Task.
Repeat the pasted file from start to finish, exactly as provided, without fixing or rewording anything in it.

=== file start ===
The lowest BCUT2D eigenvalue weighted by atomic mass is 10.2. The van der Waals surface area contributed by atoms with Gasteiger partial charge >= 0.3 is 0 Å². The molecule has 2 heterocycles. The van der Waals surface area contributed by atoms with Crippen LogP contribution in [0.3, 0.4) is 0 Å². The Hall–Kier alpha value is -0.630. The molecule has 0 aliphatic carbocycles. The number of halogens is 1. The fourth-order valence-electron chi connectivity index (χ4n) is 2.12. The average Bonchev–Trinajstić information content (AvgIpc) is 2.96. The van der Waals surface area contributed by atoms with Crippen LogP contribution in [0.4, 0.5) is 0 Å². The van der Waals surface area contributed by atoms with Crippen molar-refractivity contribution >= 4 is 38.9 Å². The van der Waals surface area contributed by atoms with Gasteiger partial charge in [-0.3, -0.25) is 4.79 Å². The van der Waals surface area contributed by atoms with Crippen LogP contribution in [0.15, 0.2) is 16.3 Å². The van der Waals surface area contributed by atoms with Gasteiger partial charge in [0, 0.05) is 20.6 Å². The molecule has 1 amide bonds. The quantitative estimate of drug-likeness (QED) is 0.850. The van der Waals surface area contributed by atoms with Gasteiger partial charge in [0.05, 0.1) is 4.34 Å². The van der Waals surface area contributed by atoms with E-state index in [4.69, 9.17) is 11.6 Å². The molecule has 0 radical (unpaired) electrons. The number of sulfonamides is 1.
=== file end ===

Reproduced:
The lowest BCUT2D eigenvalue weighted by atomic mass is 10.2. The van der Waals surface area contributed by atoms with Gasteiger partial charge >= 0.3 is 0 Å². The molecule has 2 heterocycles. The van der Waals surface area contributed by atoms with Crippen LogP contribution in [0.3, 0.4) is 0 Å². The Hall–Kier alpha value is -0.630. The molecule has 0 aliphatic carbocycles. The number of halogens is 1. The fourth-order valence-electron chi connectivity index (χ4n) is 2.12. The average Bonchev–Trinajstić information content (AvgIpc) is 2.96. The van der Waals surface area contributed by atoms with Crippen LogP contribution in [0.4, 0.5) is 0 Å². The van der Waals surface area contributed by atoms with Crippen molar-refractivity contribution >= 4 is 38.9 Å². The van der Waals surface area contributed by atoms with Gasteiger partial charge in [-0.3, -0.25) is 4.79 Å². The van der Waals surface area contributed by atoms with Crippen LogP contribution in [0.15, 0.2) is 16.3 Å². The van der Waals surface area contributed by atoms with Gasteiger partial charge in [0, 0.05) is 20.6 Å². The molecule has 1 amide bonds. The quantitative estimate of drug-likeness (QED) is 0.850. The van der Waals surface area contributed by atoms with Gasteiger partial charge in [0.05, 0.1) is 4.34 Å². The van der Waals surface area contributed by atoms with E-state index in [4.69, 9.17) is 11.6 Å². The molecule has 0 radical (unpaired) electrons. The number of sulfonamides is 1.